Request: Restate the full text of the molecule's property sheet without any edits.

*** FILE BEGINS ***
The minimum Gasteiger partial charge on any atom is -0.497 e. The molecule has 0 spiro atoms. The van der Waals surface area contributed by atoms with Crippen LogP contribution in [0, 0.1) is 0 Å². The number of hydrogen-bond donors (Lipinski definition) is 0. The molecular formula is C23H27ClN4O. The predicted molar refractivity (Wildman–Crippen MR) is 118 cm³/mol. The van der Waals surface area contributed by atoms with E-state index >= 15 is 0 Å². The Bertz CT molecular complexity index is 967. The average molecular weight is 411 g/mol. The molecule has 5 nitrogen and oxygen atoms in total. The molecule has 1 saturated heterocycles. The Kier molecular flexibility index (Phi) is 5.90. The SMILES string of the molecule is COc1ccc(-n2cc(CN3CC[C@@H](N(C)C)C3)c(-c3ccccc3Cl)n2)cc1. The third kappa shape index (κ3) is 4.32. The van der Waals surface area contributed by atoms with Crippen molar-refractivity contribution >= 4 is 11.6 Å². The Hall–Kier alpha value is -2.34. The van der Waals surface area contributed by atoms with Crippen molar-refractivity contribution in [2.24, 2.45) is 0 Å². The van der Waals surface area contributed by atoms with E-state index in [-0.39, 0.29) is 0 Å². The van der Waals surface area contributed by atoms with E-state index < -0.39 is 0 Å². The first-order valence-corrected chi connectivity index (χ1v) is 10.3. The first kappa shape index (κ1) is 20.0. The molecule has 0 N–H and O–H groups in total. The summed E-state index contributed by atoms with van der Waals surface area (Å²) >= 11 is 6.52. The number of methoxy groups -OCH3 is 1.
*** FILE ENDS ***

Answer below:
The minimum Gasteiger partial charge on any atom is -0.497 e. The molecule has 0 spiro atoms. The van der Waals surface area contributed by atoms with Crippen LogP contribution in [0, 0.1) is 0 Å². The number of hydrogen-bond donors (Lipinski definition) is 0. The molecular formula is C23H27ClN4O. The predicted molar refractivity (Wildman–Crippen MR) is 118 cm³/mol. The van der Waals surface area contributed by atoms with E-state index >= 15 is 0 Å². The Bertz CT molecular complexity index is 967. The average molecular weight is 411 g/mol. The molecule has 5 nitrogen and oxygen atoms in total. The molecule has 1 saturated heterocycles. The Kier molecular flexibility index (Phi) is 5.90. The SMILES string of the molecule is COc1ccc(-n2cc(CN3CC[C@@H](N(C)C)C3)c(-c3ccccc3Cl)n2)cc1. The third kappa shape index (κ3) is 4.32. The van der Waals surface area contributed by atoms with Crippen molar-refractivity contribution >= 4 is 11.6 Å². The Hall–Kier alpha value is -2.34. The van der Waals surface area contributed by atoms with Crippen molar-refractivity contribution in [2.24, 2.45) is 0 Å². The van der Waals surface area contributed by atoms with E-state index in [-0.39, 0.29) is 0 Å². The van der Waals surface area contributed by atoms with E-state index < -0.39 is 0 Å². The first-order valence-corrected chi connectivity index (χ1v) is 10.3. The first kappa shape index (κ1) is 20.0. The molecule has 0 N–H and O–H groups in total. The summed E-state index contributed by atoms with van der Waals surface area (Å²) >= 11 is 6.52. The number of methoxy groups -OCH3 is 1.